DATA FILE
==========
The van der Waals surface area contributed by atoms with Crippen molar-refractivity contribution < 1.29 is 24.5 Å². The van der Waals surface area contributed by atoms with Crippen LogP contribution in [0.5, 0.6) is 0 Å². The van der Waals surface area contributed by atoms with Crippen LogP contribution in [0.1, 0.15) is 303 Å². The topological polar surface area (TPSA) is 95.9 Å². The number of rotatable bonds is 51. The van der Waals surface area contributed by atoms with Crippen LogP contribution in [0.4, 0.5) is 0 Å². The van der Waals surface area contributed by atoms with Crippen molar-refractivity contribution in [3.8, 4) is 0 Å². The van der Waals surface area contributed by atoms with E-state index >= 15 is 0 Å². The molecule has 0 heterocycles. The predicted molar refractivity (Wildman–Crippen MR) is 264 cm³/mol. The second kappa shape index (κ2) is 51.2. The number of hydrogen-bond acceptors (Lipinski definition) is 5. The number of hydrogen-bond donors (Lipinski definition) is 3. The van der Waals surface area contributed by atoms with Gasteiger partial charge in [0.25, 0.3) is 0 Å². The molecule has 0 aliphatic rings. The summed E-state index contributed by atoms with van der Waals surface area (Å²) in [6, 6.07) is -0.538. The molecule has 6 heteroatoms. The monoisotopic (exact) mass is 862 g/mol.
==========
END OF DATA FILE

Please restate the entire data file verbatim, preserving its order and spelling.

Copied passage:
The van der Waals surface area contributed by atoms with Crippen molar-refractivity contribution < 1.29 is 24.5 Å². The van der Waals surface area contributed by atoms with Crippen LogP contribution in [0.5, 0.6) is 0 Å². The van der Waals surface area contributed by atoms with Crippen LogP contribution in [0.1, 0.15) is 303 Å². The topological polar surface area (TPSA) is 95.9 Å². The number of rotatable bonds is 51. The van der Waals surface area contributed by atoms with Crippen LogP contribution in [0.4, 0.5) is 0 Å². The van der Waals surface area contributed by atoms with Crippen molar-refractivity contribution in [3.8, 4) is 0 Å². The van der Waals surface area contributed by atoms with E-state index >= 15 is 0 Å². The molecule has 0 heterocycles. The predicted molar refractivity (Wildman–Crippen MR) is 264 cm³/mol. The second kappa shape index (κ2) is 51.2. The number of hydrogen-bond acceptors (Lipinski definition) is 5. The number of hydrogen-bond donors (Lipinski definition) is 3. The van der Waals surface area contributed by atoms with Gasteiger partial charge in [0.25, 0.3) is 0 Å². The molecule has 0 aliphatic rings. The summed E-state index contributed by atoms with van der Waals surface area (Å²) in [6, 6.07) is -0.538. The molecule has 6 heteroatoms. The monoisotopic (exact) mass is 862 g/mol.